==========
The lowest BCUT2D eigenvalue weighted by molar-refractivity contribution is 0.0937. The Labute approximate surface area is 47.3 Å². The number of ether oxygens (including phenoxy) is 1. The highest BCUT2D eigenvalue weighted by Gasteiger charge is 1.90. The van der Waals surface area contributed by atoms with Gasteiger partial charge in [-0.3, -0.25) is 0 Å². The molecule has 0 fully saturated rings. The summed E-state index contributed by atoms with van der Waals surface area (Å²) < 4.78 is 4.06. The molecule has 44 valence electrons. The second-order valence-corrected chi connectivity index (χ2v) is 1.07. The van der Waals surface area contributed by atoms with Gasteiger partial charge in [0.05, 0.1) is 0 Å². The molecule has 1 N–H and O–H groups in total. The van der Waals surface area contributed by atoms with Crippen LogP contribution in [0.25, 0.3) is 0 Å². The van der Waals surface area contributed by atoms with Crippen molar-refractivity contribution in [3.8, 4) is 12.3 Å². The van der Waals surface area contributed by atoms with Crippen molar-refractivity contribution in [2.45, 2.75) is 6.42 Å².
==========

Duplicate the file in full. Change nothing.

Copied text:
The lowest BCUT2D eigenvalue weighted by molar-refractivity contribution is 0.0937. The Labute approximate surface area is 47.3 Å². The number of ether oxygens (including phenoxy) is 1. The highest BCUT2D eigenvalue weighted by Gasteiger charge is 1.90. The van der Waals surface area contributed by atoms with Gasteiger partial charge in [-0.3, -0.25) is 0 Å². The molecule has 0 fully saturated rings. The summed E-state index contributed by atoms with van der Waals surface area (Å²) < 4.78 is 4.06. The molecule has 44 valence electrons. The second-order valence-corrected chi connectivity index (χ2v) is 1.07. The van der Waals surface area contributed by atoms with Gasteiger partial charge in [0.05, 0.1) is 0 Å². The molecule has 1 N–H and O–H groups in total. The van der Waals surface area contributed by atoms with Crippen LogP contribution in [0.25, 0.3) is 0 Å². The van der Waals surface area contributed by atoms with Crippen molar-refractivity contribution in [3.8, 4) is 12.3 Å². The van der Waals surface area contributed by atoms with Crippen molar-refractivity contribution in [2.45, 2.75) is 6.42 Å².